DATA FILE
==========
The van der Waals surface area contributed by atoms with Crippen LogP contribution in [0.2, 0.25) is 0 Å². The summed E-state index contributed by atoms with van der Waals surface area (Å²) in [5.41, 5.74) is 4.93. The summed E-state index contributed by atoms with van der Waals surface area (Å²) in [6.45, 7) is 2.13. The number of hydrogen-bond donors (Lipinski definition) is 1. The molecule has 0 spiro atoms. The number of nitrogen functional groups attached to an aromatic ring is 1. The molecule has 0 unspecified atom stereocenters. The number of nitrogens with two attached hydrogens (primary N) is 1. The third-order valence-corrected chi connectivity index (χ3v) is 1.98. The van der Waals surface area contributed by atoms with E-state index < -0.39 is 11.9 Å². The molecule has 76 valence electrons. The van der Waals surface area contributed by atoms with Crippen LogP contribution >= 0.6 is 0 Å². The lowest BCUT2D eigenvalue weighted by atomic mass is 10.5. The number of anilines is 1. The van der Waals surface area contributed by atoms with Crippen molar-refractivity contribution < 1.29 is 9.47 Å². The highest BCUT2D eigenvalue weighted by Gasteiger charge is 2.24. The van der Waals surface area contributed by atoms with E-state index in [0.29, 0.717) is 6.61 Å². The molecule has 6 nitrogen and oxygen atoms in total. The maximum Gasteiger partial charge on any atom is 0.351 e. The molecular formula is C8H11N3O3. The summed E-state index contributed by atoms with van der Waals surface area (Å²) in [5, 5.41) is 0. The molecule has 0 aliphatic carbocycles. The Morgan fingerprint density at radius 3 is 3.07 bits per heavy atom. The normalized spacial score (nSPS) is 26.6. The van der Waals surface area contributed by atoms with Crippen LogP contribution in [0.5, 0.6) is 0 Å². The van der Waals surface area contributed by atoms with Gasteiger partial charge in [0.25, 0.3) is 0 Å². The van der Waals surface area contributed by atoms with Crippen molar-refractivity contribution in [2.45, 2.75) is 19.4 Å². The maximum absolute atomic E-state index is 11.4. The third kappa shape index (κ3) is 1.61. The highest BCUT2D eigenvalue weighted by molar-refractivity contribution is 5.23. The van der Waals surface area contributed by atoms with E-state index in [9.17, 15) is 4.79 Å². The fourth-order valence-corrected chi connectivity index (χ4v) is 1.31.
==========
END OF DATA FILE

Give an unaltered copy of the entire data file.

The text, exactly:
The van der Waals surface area contributed by atoms with Crippen LogP contribution in [0.2, 0.25) is 0 Å². The summed E-state index contributed by atoms with van der Waals surface area (Å²) in [5.41, 5.74) is 4.93. The summed E-state index contributed by atoms with van der Waals surface area (Å²) in [6.45, 7) is 2.13. The number of hydrogen-bond donors (Lipinski definition) is 1. The molecule has 0 spiro atoms. The number of nitrogen functional groups attached to an aromatic ring is 1. The molecule has 0 unspecified atom stereocenters. The number of nitrogens with two attached hydrogens (primary N) is 1. The third-order valence-corrected chi connectivity index (χ3v) is 1.98. The van der Waals surface area contributed by atoms with E-state index < -0.39 is 11.9 Å². The molecule has 76 valence electrons. The van der Waals surface area contributed by atoms with Crippen LogP contribution >= 0.6 is 0 Å². The lowest BCUT2D eigenvalue weighted by atomic mass is 10.5. The number of anilines is 1. The van der Waals surface area contributed by atoms with Crippen molar-refractivity contribution < 1.29 is 9.47 Å². The highest BCUT2D eigenvalue weighted by Gasteiger charge is 2.24. The van der Waals surface area contributed by atoms with E-state index in [0.29, 0.717) is 6.61 Å². The molecule has 6 nitrogen and oxygen atoms in total. The maximum Gasteiger partial charge on any atom is 0.351 e. The molecular formula is C8H11N3O3. The summed E-state index contributed by atoms with van der Waals surface area (Å²) in [5, 5.41) is 0. The molecule has 0 aliphatic carbocycles. The Morgan fingerprint density at radius 3 is 3.07 bits per heavy atom. The normalized spacial score (nSPS) is 26.6. The van der Waals surface area contributed by atoms with Crippen LogP contribution in [0.5, 0.6) is 0 Å². The van der Waals surface area contributed by atoms with Gasteiger partial charge in [0.25, 0.3) is 0 Å². The van der Waals surface area contributed by atoms with Crippen molar-refractivity contribution in [2.45, 2.75) is 19.4 Å². The maximum absolute atomic E-state index is 11.4. The third kappa shape index (κ3) is 1.61. The highest BCUT2D eigenvalue weighted by molar-refractivity contribution is 5.23. The van der Waals surface area contributed by atoms with E-state index in [9.17, 15) is 4.79 Å². The fourth-order valence-corrected chi connectivity index (χ4v) is 1.31.